Leading students into the forest at night, though exciting for me as an instructor, proves to be a great test of courage for most 5th and 6th graders. When I ask students to, “Please turn off your flashlights.” I am immediately contested with 14 voices pleading against my request.
When they finally give in and click their flashlights off, we are all drowned in darkness. But only for a few moments until our eyes begin to adjust to the limited light.
Then, wrapping up our Nocturnal Nation class (all about animals of the night), I read a passage from Edward Abbey’s book Desert Solitaire: a Season in the Wilderness, before enacting a silent, individual walk through the forest. The passage begins with, “There’s another disadvantage to the flashlight: like many other mechanical gadgets it tends to separate a man from the world around him,” and goes on to describe a sense of feeling comforted and welcomed by wilderness even in the darkness.
When Abbey wrote his book, in the mid 1950s, he was the sole park ranger of what was then Arches National Monument in Moab, Utah, later becoming a National Park in 1971 under Nixon’s Presidency 1. Not too long ago Arches National Park was undeveloped with a true sense of wilderness, not yet lost to the hordes of tourists visiting it each year. His famous book, Desert Solitaire, talks a great deal about reconciling his internal dilemma of protecting the park while still making wild spaces available for public enjoyment and education.
A read well suited for visual learners, the book is full of beautiful imagery describing the desert landscape including its variety of flora, fauna, water systems, geology and more. The book emphasizes the importance of all natural systems, which make up the larger ecosystem surrounding the Arches. The interconnectedness of the natural world is a theme we also work hard to relay to all students at High Trails.
Desert Solitaire serves as both a natural history of Arches as well as a commentary on industrial tourism.
During the mid 1900’s, the Department of Interior worked with local ranchers to hunt, poison, and sterilize coyotes and mountain lions among other predators with the goal of decreasing the number of lambs killed each spring. Abbey reported never seeing a single mountain lion or coyote during his two seasons in the park, proving the Department of Interior’s effect. In perhaps a less severe example of human interference with nature, Abbey described a weekly effort to keep the park clear of trash brought in by weekend vacationers.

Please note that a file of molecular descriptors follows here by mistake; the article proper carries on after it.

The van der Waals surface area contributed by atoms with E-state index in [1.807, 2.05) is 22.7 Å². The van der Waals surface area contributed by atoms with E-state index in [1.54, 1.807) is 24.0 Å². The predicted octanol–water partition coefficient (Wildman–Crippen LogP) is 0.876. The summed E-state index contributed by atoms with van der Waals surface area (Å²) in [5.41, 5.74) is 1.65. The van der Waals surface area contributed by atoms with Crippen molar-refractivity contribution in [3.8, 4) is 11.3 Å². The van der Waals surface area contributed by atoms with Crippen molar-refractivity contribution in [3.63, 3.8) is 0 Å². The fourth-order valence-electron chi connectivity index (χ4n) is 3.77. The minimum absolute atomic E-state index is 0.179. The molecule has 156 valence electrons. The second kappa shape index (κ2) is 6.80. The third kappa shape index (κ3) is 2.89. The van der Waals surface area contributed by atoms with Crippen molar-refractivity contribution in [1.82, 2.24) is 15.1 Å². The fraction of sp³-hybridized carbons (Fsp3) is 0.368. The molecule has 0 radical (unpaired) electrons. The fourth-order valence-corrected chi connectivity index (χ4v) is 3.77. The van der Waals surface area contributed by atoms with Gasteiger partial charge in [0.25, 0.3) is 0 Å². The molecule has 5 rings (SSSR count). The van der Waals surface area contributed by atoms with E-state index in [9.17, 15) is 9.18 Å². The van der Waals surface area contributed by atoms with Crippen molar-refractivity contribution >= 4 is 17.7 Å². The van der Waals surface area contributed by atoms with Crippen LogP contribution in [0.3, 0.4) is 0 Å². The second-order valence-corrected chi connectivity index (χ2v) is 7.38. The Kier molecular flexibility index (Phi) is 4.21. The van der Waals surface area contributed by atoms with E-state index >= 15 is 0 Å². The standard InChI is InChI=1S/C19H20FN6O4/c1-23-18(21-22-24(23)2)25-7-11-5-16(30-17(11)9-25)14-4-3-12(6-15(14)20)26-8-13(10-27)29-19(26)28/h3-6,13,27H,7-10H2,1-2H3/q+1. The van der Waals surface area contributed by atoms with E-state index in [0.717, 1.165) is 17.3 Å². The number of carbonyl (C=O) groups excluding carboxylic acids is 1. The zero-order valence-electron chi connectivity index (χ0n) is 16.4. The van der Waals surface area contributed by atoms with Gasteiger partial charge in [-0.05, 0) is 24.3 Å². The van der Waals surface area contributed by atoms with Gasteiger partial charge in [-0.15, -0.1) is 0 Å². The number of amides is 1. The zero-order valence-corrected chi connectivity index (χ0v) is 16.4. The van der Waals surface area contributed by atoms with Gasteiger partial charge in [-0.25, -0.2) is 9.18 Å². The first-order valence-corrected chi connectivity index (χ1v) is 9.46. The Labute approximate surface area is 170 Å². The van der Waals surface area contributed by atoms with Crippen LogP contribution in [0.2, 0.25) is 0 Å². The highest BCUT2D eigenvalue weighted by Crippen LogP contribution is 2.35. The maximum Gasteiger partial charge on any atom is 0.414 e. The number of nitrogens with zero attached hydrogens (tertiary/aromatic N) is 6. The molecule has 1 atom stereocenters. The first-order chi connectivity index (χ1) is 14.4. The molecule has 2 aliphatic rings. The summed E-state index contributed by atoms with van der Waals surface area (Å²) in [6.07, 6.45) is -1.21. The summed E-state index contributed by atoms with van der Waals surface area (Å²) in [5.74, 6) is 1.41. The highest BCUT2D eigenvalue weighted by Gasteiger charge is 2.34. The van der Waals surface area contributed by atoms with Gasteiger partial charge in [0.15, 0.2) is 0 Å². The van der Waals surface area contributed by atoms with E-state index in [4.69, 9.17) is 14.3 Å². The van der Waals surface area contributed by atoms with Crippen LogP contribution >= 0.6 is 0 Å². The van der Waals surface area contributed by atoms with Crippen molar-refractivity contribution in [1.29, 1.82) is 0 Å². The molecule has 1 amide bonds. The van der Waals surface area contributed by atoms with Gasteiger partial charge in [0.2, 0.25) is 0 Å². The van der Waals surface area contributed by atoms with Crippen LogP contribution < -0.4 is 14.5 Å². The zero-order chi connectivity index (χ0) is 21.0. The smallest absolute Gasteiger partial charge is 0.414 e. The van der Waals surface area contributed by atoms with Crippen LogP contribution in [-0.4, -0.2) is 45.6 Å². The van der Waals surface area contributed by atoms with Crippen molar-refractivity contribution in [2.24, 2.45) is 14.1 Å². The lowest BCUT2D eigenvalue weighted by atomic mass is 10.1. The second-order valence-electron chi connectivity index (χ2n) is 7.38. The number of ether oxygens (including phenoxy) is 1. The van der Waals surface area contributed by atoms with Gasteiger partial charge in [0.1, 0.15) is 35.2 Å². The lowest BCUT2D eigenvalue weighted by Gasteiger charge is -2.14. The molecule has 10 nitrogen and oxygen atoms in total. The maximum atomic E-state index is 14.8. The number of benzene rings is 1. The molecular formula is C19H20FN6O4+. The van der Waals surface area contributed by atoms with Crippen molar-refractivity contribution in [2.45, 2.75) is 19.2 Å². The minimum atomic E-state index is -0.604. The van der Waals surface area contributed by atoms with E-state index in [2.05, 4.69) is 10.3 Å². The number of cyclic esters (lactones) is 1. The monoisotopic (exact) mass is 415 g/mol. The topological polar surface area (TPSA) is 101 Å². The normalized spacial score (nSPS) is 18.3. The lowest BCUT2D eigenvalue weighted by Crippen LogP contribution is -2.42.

The Park Service is constantly going through the dilemma of “development versus preservation”, though the purpose of National Parks, Monuments, etc. is to protect wild spaces development will inevitably have a negative impact. Abbey writes extensively on the impacts of industrial tourism in the parks and describes the changes Arches has undergone: “The little campgrounds I use to putter around reading three-day-old newspapers full of lies and watermelon seeds have now been consolidated into one master campground that looks, during the busy season, like a suburban village”. Abbey goes on to describe the need for comfort while camping including the obnoxious camper vans with their TV’s and generators that far out number the tourists sleeping in tents.
Although there was only one road in the park, Abbey suggested the solution to human environmental impacts was to avoid building more roads and close the park to all motorized travel. A solution he believed would not only help preserve the park but help tourists to enjoy the natural magnificence of the land, “Better to idle through one park in two weeks than try to race through a dozen in the same amount of time.” Of course, Abbey’s visions did not come to fruition and Arches has been built up with a campground in the center and roads weaving through the entire park.
It was not Abbey’s mission to keep people out, but simply help foster a different relationship between humans and the wild. A relationship where everyone was there to appreciate, honor, and understand the parks they visited and as Abbey put it, “leave them unimpaired for the enjoyment of future generations”.
Abbey’s is a valuable lesson that we strive to teach every student who comes up to High Trails. The forest is not our home; it is the home to plants and animals, not to humans. We must leave it as we find it, leave it better than we find it, practice the Leave No Trace principles, and work hard to be stewards of the outdoors.
At High Trails Outdoor Science School, we literally force our instructors to write about elementary outdoor education, teaching outside, learning outside, our dirty classroom (the forest…gosh), environmental science, outdoor science, and all other tree hugging student and kid loving things that keep us engaged, passionate, driven, loving our job, digging our life, and spreading the word to anyone whose attention we can hold for long enough to actually make it through reading this entire sentence. Whew…. www.dirtyclassroom.com
- www.nps.gov/articles/arch-timeline.htm ↩